India, for the first time, held a summit meeting of those countries that comprise the Global South. The Voice of Global South Summit, held virtually, was aimed at giving voice to the unheard, thereby leveraging India’s role as the current G20 president. It was held under the theme — Unity of Voice, Unity of Purpose — and attracted over 120 countries. Needless to say, the summit was truly grandiose, with 29 Latin American and Caribbean countries, 47 African countries, 31 Asian countries, 11 Oceanian countries, and seven European countries in participation.
Foreign Secretary Vinay Mohan Kwatra stated that India’s objective with the Voice of Global South Summit was to create a shared platform to deliberate on such concerns, interests and priorities that affect the developing countries, as well as to exchange ideas and solutions, and most importantly, to unite in voice and purpose in tackling the aspects of shared concerns and priorities. This endeavour is inspired by Prime Minister Narendra Modi’s vision of “Sabka Saath, Sabka Vikas, Sabka Vishwas, and Sabka Prayas” and has its foundation in India’s philosophy of Vasudhaiva Kutumbakam.
In his opening remarks at the Voice of Global South Summit, PM Modi stated that the world is in crisis and told developing-country leaders that their voice is India’s voice and their priorities are India’s priorities, thereby projecting India as a key stakeholder in Global South affairs.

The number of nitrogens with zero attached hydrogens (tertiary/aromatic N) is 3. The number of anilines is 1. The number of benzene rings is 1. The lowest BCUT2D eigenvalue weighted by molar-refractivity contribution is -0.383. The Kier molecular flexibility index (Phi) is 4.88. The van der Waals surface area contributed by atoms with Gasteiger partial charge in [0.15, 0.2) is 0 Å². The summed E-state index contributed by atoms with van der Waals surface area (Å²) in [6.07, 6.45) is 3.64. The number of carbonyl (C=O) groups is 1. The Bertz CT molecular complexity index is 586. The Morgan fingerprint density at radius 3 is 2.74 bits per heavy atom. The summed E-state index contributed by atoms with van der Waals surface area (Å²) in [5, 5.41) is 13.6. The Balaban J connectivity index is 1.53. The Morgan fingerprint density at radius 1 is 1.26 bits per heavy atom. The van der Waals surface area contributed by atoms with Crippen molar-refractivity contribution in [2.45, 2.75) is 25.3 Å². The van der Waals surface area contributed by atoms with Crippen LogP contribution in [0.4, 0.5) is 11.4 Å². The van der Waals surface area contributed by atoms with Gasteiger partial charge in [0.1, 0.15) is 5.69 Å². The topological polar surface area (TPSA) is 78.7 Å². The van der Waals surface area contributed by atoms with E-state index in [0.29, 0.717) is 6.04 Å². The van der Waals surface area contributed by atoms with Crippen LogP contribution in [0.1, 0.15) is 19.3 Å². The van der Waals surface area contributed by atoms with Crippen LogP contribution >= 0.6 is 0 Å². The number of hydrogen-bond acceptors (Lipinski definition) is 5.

The intent of India becoming the voice of the Global South, which is otherwise under-represented in international forums, is well documented with the Indian External Affairs Minister S Jaishankar reaffirming the same when India assumed the G20 presidency.
What is the Global South?
While the phrase ‘Global South’ has been used in international relations discourse since the late 1900s, little is known about what it actually represents. The conception of the Global South can be traced back to the Brandt Report of 1980, which proposed a division between North and South countries based on their technological advancement, GDP, and standard of living. Historically, global North-South disparities have been characterised by significant gaps in access to resources essential for crucial growth outcomes.
Global South and Global North are just another broad categorisations used to easily study international political systems. Such categorisation has also manifested in the form of – the East/West divide, the First/Second/Third world countries, etc.
The genesis of the Global North/South discourse is grounded principally on the commonality experienced by the South countries since they had a history of colonisation, largely at the hands of the European powers. These countries have similar wealth, education and healthcare metrics, and so on. In the current international world order, certain countries have also been deliberately excluded from significant international organisations that make crucial economic and political decisions with global implications, such as the UN Security Council’s P5 or the International Monetary Fund (IMF). As a result of such deliberate isolation, the countries of the Global South have banded together to campaign for common issues in various aspects of life. This is known as ‘South-South Cooperation,’ which is a partnership of developing and least-developed countries on a bilateral, regional, intraregional, or interregional basis in the political, economic, social, cultural, environmental, and technical areas, as defined by the United Nations.